Olivera Cirkovic, Pink Panther escapee
One of two separate helicopter escapes by same prisoner

Frankly, I thought the Prison Officers Association’s efforts should have been applauded across the nation as a proud example of how Greeks truly care about what happens to other members of the human race.   

I’m well aware of what goes on inside a prison because for a-half-dozen years I served as Special Counsel to the New York City Board of Correction.  I know that correction officers spend more of their lives in prison than the inmates.  Their opinions on what would help deserves far more weight than any politician’s knee-jerk “let’s show I’m tough on crime” blustering. 

Just think of all the time, care, and energy it took for so many to visualize and bring that pool into being.  And how easy it was for a single, dismissive, bureaucratic reaction to destroy such genuine acts of human kindness.

Shame on you, Ministry of Justice.

Besides, there’s no need for any Greek politician to show the world how tough the country is on the criminals they catch.  The world already knows.  After all, the prison that created all this fuss, Korydallos Prison Complex in Pireaus, has long been rated by Amnesty International as one of the worst prisons in Europe, repeatedly cited for overcrowding and inhumane treatment of detainees.  And that was before Greece’s financial crisis and spike in crime.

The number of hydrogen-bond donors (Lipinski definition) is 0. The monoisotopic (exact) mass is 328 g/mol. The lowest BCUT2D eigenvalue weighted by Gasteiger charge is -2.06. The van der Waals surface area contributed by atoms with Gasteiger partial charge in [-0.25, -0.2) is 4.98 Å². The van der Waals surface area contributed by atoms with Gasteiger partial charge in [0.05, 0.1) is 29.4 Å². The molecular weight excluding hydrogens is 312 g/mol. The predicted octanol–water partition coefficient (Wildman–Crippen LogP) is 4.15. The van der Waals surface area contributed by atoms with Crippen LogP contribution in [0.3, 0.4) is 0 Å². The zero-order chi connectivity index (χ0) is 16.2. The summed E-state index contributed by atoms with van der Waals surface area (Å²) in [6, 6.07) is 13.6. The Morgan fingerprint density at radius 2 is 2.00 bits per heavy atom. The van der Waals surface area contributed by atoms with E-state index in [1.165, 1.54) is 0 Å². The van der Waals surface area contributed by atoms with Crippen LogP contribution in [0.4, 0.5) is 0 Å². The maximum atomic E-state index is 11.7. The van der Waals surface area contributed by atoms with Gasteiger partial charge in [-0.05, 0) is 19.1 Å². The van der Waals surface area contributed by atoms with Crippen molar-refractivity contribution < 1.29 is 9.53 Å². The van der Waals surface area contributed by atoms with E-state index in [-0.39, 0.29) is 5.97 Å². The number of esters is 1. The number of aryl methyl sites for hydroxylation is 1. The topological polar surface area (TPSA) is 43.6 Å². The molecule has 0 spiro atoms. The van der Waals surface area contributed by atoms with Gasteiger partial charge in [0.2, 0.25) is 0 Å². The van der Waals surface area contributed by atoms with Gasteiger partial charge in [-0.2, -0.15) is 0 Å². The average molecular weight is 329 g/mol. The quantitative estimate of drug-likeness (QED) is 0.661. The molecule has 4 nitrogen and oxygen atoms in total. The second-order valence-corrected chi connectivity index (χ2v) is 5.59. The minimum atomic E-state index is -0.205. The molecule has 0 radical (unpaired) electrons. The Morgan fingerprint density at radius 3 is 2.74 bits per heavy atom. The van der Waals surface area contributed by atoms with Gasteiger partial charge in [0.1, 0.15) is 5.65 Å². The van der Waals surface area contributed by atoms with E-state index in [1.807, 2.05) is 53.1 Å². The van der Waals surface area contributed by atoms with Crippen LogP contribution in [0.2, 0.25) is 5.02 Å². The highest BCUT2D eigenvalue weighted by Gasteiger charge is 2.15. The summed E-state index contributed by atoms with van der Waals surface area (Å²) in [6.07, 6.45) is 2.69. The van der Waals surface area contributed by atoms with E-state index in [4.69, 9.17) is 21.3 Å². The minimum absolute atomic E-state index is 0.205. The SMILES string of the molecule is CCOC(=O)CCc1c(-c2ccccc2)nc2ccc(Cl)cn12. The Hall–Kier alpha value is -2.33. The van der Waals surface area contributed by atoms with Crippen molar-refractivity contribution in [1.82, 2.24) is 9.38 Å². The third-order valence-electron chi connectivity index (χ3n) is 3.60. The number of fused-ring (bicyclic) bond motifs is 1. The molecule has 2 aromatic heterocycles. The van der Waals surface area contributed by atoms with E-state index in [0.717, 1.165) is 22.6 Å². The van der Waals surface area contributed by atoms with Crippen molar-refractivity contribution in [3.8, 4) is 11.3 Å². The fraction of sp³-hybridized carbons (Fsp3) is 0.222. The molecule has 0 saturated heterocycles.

Korydallos Prison Complex south of Athens
Don’t we all feel so much better now as human beings knowing that the pool will be destroyed?



  1. Actually this renovation makes good economic, logistical and therapeutic sense. For a nominal cost the water can be drained from the pool, replaced with concrete, and--EUREKA!!--instant helipad.

    As good as swimming was for their morale, the prisoners will find even greater solace in knowing they can now safely hop aboard their escape chopper, rather than having to grab a flimsy rope ladder and fly away dangling like a Greek participle.

  2. And if they can get a German company to build the helipad--Siemens comes to mind as an entity deserving of doing hard labor in prison--I think it only fitting that it be named Das Klein Feld.

  3. There's a certain comfort in knowing that governments, newspapers and, well, people, are pretty much the same the world over. Unfortunate, as I kind of keep hoping that there's somewhere in the world where people are actually smarter, nicer, more aware. But I keep being disappointed. That's why I keep trying to hide my head in the sand and focus on the good stuff. But then fools like you keep coming a long and pull me out by my neck.